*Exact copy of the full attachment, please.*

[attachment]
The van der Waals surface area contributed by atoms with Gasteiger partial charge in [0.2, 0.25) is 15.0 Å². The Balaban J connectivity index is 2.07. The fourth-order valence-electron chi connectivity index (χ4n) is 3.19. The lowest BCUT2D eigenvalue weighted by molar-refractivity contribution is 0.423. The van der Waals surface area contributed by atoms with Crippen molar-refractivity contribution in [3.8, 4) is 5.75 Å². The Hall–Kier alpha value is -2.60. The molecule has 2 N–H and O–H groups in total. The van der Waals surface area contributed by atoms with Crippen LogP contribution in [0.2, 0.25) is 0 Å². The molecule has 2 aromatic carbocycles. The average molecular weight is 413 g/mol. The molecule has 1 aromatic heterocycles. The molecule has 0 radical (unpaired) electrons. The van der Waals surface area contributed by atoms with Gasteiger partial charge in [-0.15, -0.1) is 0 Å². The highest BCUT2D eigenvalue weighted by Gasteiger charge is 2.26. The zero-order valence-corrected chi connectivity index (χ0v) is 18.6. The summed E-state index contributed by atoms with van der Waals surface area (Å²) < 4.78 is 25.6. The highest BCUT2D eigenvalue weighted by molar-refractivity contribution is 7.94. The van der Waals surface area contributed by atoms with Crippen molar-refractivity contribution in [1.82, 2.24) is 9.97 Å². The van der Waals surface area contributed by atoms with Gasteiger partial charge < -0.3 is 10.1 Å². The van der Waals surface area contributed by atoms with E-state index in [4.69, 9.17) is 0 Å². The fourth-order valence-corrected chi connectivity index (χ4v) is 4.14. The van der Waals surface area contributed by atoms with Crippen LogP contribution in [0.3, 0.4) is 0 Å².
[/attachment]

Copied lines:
The van der Waals surface area contributed by atoms with Gasteiger partial charge in [0.2, 0.25) is 15.0 Å². The Balaban J connectivity index is 2.07. The fourth-order valence-electron chi connectivity index (χ4n) is 3.19. The lowest BCUT2D eigenvalue weighted by molar-refractivity contribution is 0.423. The van der Waals surface area contributed by atoms with Crippen molar-refractivity contribution in [3.8, 4) is 5.75 Å². The Hall–Kier alpha value is -2.60. The molecule has 2 N–H and O–H groups in total. The van der Waals surface area contributed by atoms with Crippen LogP contribution in [0.2, 0.25) is 0 Å². The molecule has 2 aromatic carbocycles. The average molecular weight is 413 g/mol. The molecule has 1 aromatic heterocycles. The molecule has 0 radical (unpaired) electrons. The van der Waals surface area contributed by atoms with Gasteiger partial charge in [-0.15, -0.1) is 0 Å². The highest BCUT2D eigenvalue weighted by Gasteiger charge is 2.26. The zero-order valence-corrected chi connectivity index (χ0v) is 18.6. The summed E-state index contributed by atoms with van der Waals surface area (Å²) < 4.78 is 25.6. The highest BCUT2D eigenvalue weighted by molar-refractivity contribution is 7.94. The van der Waals surface area contributed by atoms with Crippen molar-refractivity contribution in [1.82, 2.24) is 9.97 Å². The van der Waals surface area contributed by atoms with Gasteiger partial charge < -0.3 is 10.1 Å². The van der Waals surface area contributed by atoms with E-state index in [4.69, 9.17) is 0 Å². The fourth-order valence-corrected chi connectivity index (χ4v) is 4.14. The van der Waals surface area contributed by atoms with Crippen LogP contribution in [0.3, 0.4) is 0 Å².